Which brings us to Wallace. Brandon's death so shook him that he decided he wanted out, and D'Angelo, whose own awakening to the horrors of his life has been ongoing throughout the season, gets soft-hearted and lets him leave, telling him, "you a smart little motherfucker," and that he should get back in school. Wallace's heart has never been in his day job, but after some time out of the city with his aunt, he comes back, since it's what he knows. This might have gone unnoticed if D'Angelo was the only one he had to deal with, but with the Barksdales paranoid about snitches in their organization (because of the effects of the wiretap and a mandate from the Commissioner to send a message by raiding all of the Barksdale's assets, torpedoing the investigation), Wallace's exodus and return look suspicious. And so, in "Cleaning Up," we have Daniels and McNulty realizing that they haven't been keeping tabs on Wallace and racing to try and track him down, even as Bodie and Poot, Wallace's childhood friends, have been enlisted by Stringer to kill him. Which they do, in one of the most powerful scenes of the first season, a beautiful piece of writing and acting, from the way Wallace can barely muster up a coherent defense ("Y'all my boys," he says through tears. "Why it gotta be like this?"), to the way Bodie actis hard up until the moment he has to pull the trigger, then is unable to do so until Poot shouts at him, and the way Poot takes the gun to finish the job.
As with every death on the show, Wallace's death ripples out. D'Angelo gets sent to New York to pick up drugs, since the police took everything the Barksdales had, and gets caught because of the wiretap. The cops try to push him, revealing that Wallace has been killed, and at first, D'Angelo is incredulous, but later, in another incredible scene, he blows up at Stringer and Levy. Things have finally gone too far, and he tries to cut a deal with the police, to tell them everything he knows, which is pretty substantal (this video contains some graphic photos of dead bodies, one of whom, Deirdre, was naked when she died, so don't watch it at work, I guess, although if you work somewhere where you're watching clips from The Wire let me know where it is so I can send them my resume). Of note in this scene is D'Angelo's lawyer's reaction to the photos McNulty send D'Angelo's way in the course of the confession. The photos of Nakeisha, Wallace, Deirdre and Brandon are each horrific in their own ways, but taken together they're particularly gruesome. However, as viewers we may have, by this point, become used to them, deadened as D'Angelo, McNulty, Rhonda and Bunk have been deadened, and it's useful to have the perspective of someone who can give us what we might consider a normal reaction to them.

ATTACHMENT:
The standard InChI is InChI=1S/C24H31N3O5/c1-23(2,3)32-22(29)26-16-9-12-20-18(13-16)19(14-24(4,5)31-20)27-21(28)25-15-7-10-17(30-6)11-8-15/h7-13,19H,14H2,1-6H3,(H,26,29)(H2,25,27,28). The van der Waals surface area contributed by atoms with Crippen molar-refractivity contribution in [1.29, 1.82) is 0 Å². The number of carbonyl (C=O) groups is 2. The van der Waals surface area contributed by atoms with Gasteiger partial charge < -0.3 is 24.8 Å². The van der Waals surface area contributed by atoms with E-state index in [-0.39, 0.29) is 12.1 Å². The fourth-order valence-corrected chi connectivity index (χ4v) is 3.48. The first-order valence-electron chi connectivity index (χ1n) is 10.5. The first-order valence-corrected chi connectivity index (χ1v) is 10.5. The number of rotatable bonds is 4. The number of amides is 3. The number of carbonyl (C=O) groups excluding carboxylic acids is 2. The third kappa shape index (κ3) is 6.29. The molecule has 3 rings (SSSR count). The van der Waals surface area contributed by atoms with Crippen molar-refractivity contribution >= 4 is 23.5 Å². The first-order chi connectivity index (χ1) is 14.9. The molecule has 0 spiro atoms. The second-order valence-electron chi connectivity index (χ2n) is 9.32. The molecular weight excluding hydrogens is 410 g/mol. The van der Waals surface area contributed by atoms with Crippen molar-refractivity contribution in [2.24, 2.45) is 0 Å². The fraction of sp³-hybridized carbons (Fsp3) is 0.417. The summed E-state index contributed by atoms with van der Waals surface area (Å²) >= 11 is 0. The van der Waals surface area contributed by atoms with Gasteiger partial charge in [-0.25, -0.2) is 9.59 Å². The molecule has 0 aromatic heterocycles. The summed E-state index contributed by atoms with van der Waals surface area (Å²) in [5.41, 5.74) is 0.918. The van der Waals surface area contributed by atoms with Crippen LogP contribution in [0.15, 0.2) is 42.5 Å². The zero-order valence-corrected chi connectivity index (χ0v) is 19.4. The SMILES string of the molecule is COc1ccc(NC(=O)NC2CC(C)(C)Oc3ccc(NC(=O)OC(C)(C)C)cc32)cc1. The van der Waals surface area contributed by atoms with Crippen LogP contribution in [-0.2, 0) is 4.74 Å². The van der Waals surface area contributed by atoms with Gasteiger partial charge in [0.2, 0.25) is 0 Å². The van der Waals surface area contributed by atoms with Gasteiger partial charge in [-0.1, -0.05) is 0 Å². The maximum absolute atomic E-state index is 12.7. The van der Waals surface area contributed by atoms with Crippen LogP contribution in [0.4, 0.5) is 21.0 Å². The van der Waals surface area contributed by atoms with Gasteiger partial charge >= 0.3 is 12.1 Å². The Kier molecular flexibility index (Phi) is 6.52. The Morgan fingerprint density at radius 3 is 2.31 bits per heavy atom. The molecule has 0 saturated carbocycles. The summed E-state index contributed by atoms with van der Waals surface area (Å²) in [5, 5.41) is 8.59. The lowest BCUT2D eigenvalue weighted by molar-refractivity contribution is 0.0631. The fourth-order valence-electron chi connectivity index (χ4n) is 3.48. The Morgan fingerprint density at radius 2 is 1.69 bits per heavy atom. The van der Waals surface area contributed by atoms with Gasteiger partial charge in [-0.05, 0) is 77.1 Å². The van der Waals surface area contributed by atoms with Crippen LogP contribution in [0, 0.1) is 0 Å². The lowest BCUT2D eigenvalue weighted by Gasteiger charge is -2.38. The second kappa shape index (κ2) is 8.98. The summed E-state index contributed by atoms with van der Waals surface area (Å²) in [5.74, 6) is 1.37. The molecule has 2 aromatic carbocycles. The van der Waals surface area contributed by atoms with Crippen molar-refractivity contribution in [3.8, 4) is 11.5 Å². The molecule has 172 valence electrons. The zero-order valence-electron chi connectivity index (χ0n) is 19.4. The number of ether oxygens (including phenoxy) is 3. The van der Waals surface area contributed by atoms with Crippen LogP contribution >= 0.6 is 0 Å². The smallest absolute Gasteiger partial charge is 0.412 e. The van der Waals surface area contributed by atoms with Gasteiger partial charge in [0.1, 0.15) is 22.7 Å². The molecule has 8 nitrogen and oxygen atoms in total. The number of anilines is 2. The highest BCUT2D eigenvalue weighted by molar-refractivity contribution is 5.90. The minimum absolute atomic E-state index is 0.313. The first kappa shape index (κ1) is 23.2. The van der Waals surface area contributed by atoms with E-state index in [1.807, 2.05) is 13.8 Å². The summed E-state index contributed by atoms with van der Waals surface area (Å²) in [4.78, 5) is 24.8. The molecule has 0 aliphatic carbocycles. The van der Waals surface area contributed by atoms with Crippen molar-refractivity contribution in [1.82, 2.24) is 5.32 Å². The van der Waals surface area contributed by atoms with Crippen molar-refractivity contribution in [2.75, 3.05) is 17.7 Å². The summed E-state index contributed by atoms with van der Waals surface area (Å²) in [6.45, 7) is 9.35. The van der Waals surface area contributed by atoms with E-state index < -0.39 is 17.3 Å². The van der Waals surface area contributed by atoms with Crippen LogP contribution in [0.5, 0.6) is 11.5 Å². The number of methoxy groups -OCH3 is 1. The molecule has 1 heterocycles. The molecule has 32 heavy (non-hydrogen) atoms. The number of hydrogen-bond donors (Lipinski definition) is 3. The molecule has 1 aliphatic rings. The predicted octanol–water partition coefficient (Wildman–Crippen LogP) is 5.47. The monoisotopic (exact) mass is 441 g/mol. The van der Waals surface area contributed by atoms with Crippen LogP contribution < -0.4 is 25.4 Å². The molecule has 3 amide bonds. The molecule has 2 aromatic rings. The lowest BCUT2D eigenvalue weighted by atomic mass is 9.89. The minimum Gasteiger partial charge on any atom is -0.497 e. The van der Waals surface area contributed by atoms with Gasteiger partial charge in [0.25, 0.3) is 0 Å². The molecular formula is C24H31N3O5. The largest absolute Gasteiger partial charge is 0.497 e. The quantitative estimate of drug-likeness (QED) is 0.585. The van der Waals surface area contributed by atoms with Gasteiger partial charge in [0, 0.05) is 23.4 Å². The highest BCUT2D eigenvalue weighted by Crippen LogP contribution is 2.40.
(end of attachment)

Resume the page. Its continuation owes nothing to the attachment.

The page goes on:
Among other things, we get the real story of Deirdre Kresson's death. Wee-Bey was the shooter, not D, meaning that if D'Angelo's braggadocio when he was trying to impress boys in the Pit rang false to you, you were ahead of the game. D'Angelo agrees to testify if he can go away, if he can get "what Wallace wanted," and start over somewhere. However, he's visited by his mother, who appeals to his sense of duty to his family, convincing him that without family, he'll have nothing. And so D'Angelo goes back to letting Levy represent him and goes to jail, this time for the maximum of 20 years. Stringer, at the hearing, approaches McNulty and says, "Nicely done," just as McNulty did to him back in the first episode.
And so we come to the end of the first season of The Wire. The last thing we see after a montage showing what the major and minor players are up to is Omar, sticking up some poor schmoe in, presumably, New York, where he's still laying low. A lot of bodies got dropped throughout the season, but what The Wire tells us is that the toll for each body goes farther than the immediate friends and family. You can argue that those who investigate those deaths are relatively unscathed, although even beyond the example of Kima's shooting you have multiple scenes of McNulty and Bunk drinking themselves into oblivion, which speaks to the psychological cost they're incurring by working where they work. Wee-Bey is serving life in prison for the murders he committed, and for murders he might not have (like the Gant shooting, which he tries to admit to in order to potentially spring Bird), and D'Angelo is serving 20, pushed by forces beyond his control into doing something he didn't want to do, and paying a price he doesn't really want to pay. Bodie and Poot murdered their best friend. Omar lost a lover, in an existence where he really doesn't have a lot to call his own. Avon is in jail and Stringer is in charge of a diminished Barksdale organization. And drugs are still being sold.
Death toll: 12
Death toll per episode: .92
Ahead in season 2: The death toll increases substantially in only the first episode and we come to one of the two deaths that made me start the series.